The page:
As of July 2020, the number of global internet users has grown to 4.8 billion, which is more than half the world’s population. At the same time, digital advertising in pharma is expected to increase to a projected $10 billion for the year. This is because consumers are spending more time engaging with health content than content from any other industry, including news, finance, and travel—and are using social media to find it.
A study by WEGO Health shows that amongst “patient influencers,” 92% follow a health-related advocacy organization, 48% follow a healthcare provider, such as a doctor, clinic, or hospital, and 70% visit patient groups on social media (versus 3% that visit a pharma website) to get information.
This is great news for a highly regulated industry—one that has tended to shy away from using the web to communicate with its consumers and those seeking information about medications and therapies. It also means there is an opportunity to reach a percentage of the global internet users who are using a keyboard to find information that will provide insight into what they or their family or friends are experiencing.
Of course, online communications also come with risks that, if left unattended, can seriously harm your pharma marketing efforts.
What It Means for Pharma to Be Safe and Compliant In Social Media
Before you consider your opportunities and risks, it’s important to understand what it means to be safe and compliant when using the web, particularly social media, in the pharmaceutical sector.
You already know that everything you do online must comply with FDA, EMA, and HIPPA regulations. This means if you come across something in your data collection or social media listening, you have a responsibility to report it as required.
It also means if you stumble across something that has personal health information of an online visitor to your online assets, you must remove that content and adhere to HIPAA regulations.
While you’re listening and monitoring and staying within regulations, Adverse Events and Medical Device Reports must be detected in search results and then reported to your pharmacovigilance or drug safety team.
It’s a lot to consider—and enough to make just about anyone avoid online communications.
Three Ways to Safely and Confidently Participate Online
Not to say you should avoid the opportunities social media brings. On the contrary! But you should have a process that allows you to gather patient insights without risking a fine, facing the shutdown of your marketing activities, or going through a highly-scrutinized internal pharmacovigilance audit.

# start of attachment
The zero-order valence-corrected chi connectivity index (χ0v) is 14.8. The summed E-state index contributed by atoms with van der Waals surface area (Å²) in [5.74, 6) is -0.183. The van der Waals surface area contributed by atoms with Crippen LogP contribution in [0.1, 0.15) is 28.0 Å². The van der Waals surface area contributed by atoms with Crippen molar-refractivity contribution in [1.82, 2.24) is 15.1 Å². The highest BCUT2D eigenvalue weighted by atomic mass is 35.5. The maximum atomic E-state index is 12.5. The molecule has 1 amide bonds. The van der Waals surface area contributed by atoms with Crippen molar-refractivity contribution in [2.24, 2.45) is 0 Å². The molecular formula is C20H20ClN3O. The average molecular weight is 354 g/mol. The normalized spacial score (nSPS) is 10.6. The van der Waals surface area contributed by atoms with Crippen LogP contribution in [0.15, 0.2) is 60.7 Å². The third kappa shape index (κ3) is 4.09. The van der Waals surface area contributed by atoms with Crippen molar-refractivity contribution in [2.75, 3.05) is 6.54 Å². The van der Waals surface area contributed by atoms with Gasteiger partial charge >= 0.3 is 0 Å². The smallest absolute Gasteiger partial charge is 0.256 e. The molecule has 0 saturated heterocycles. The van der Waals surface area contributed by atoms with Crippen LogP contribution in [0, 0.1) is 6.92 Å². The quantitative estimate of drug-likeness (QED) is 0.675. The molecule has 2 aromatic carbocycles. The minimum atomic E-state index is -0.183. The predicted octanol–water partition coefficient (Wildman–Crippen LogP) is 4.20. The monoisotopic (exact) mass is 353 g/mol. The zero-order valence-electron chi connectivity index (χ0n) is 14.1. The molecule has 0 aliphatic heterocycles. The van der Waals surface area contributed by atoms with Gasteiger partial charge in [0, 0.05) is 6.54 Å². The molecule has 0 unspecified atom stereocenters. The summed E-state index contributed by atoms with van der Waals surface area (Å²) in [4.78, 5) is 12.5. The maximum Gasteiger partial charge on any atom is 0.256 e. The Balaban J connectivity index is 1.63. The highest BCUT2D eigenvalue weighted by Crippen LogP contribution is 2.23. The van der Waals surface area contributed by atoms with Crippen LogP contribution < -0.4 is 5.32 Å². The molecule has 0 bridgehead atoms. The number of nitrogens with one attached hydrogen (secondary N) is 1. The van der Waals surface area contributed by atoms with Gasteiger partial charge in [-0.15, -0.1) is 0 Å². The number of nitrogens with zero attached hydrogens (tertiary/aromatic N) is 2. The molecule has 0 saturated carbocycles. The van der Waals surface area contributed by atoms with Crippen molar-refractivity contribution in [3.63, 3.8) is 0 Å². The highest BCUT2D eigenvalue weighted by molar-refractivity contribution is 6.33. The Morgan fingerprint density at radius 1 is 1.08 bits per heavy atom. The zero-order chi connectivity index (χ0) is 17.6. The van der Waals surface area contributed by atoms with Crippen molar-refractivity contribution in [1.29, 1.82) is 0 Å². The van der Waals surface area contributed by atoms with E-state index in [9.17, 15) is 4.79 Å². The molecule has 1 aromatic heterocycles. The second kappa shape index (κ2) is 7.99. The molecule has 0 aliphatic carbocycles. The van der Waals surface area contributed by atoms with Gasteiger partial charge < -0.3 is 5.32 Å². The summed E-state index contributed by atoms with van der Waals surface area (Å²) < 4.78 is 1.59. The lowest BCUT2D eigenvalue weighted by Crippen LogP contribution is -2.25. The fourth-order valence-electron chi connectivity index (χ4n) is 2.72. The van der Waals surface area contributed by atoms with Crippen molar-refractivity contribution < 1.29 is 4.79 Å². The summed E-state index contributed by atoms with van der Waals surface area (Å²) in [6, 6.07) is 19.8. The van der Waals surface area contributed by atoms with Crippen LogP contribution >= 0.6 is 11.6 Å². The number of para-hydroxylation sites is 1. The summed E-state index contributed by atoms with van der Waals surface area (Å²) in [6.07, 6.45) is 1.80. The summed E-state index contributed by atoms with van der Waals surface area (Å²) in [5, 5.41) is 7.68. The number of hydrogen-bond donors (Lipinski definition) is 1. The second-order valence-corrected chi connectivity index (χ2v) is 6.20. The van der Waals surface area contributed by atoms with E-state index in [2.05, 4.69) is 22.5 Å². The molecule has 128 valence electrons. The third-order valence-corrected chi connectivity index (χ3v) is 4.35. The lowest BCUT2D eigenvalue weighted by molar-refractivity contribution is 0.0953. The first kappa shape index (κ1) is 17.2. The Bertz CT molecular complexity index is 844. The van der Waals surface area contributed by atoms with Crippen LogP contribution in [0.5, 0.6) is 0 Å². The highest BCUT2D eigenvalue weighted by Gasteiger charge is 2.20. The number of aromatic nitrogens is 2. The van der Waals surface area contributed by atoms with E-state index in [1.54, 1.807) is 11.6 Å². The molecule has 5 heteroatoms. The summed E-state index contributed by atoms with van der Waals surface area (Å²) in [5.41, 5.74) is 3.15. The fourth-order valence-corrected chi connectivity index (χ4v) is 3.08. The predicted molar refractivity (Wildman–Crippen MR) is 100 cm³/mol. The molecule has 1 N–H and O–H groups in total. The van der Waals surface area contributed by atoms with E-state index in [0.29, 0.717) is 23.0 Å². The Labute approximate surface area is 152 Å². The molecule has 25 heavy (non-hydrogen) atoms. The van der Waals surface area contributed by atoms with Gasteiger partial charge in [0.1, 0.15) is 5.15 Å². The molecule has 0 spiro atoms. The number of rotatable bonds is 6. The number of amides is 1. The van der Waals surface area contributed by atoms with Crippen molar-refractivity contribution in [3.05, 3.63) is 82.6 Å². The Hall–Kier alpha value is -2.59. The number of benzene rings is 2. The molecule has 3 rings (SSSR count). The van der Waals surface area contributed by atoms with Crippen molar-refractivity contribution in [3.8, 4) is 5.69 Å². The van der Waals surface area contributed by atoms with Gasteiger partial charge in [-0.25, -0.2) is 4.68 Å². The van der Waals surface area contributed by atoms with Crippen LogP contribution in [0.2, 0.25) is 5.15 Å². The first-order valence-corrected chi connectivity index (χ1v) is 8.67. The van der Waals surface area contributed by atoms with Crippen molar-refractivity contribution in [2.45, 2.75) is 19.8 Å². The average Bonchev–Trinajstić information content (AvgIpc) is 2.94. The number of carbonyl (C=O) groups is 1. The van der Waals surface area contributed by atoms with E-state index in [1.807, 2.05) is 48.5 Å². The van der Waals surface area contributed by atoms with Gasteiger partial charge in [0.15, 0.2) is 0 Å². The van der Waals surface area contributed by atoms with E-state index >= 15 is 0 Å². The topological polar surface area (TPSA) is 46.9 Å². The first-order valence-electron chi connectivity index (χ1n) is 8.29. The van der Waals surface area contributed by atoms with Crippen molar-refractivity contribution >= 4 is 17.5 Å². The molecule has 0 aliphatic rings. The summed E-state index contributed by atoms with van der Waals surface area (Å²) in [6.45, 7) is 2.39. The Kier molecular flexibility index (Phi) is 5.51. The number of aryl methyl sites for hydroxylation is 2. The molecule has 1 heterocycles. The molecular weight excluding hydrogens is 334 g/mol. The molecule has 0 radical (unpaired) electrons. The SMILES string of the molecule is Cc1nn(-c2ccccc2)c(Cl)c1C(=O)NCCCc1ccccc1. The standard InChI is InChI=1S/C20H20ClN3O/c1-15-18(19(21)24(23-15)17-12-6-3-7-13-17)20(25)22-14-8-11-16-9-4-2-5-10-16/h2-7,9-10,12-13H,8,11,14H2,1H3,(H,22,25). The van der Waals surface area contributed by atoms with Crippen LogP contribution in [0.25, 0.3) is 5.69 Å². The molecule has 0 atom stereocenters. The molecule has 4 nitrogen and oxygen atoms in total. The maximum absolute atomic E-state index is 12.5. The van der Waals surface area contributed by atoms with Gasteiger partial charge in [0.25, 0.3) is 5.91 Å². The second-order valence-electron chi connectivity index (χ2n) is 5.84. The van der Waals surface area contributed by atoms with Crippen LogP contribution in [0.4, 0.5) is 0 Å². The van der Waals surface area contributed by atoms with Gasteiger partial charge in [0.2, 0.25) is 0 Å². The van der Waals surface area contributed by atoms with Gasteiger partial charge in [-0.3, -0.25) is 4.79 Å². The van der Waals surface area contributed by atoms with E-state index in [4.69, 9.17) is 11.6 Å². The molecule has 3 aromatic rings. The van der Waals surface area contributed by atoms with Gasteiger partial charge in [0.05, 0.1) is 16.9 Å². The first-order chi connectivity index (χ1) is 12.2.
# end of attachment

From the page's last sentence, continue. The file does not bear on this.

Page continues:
Here are our top three tips to safely and confidently participate online:
Craft a plan. As with anything else you do, a plan will help to keep you on track, and can be used as a single source of knowledge where you can define your social listening strategy and outline your online participation processes. Your plan should include how you intend to collaborate with your pharmacovigilance or drug safety team, as well as any key stakeholders who may need to be involved in the process. These should be individuals or teams who may also want to gather insight from the data you're collecting, or who are best equipped to handle any worst-case scenarios that might arise. This plan will help guide your social listening and online communications efforts.
Start with social listening. After your plan is crafted and you have your teams in place, you can begin with social listening. First decide the areas you want to focus on—such as your brand or product names, competitors or key industry risks—and build your listening around these. The more keywords and phrases you monitor, the more data you’ll collect. This is why collaboration with your pharmacovigilance or drug safety team is so imperative.
Remember compliance is key. Unsurprisingly, within the pharmaceutical industry, the most important consideration when carrying out any activity online is to ensure you remain compliant. Depending on the resources you have available, this could entail partnering with another company, which can perform social listening Adverse Events compliance on your behalf. A partner like this can give the pharmacovigilance or drug safety team peace of mind, and you and your marketing team the confidence to gather patient insights. Choose one that offers a guarantee on the level of Adverse Event detection. Many will claim accuracy, but delivering against a firm promise is the hard part.
Alternatively, your brand could decide to keep monitoring in-house, either via the marketing team or a partner agency. Whichever route you take, it is vital to ensure you have a well-trained, empowered team of people reviewing the data to identify any suspect safety information.
No matter how daunting this may seem, it can be managed. There is a wealth of information and open discussions taking place about your brand online. Take part in those conversations by following the steps above and have confidence in marketing online.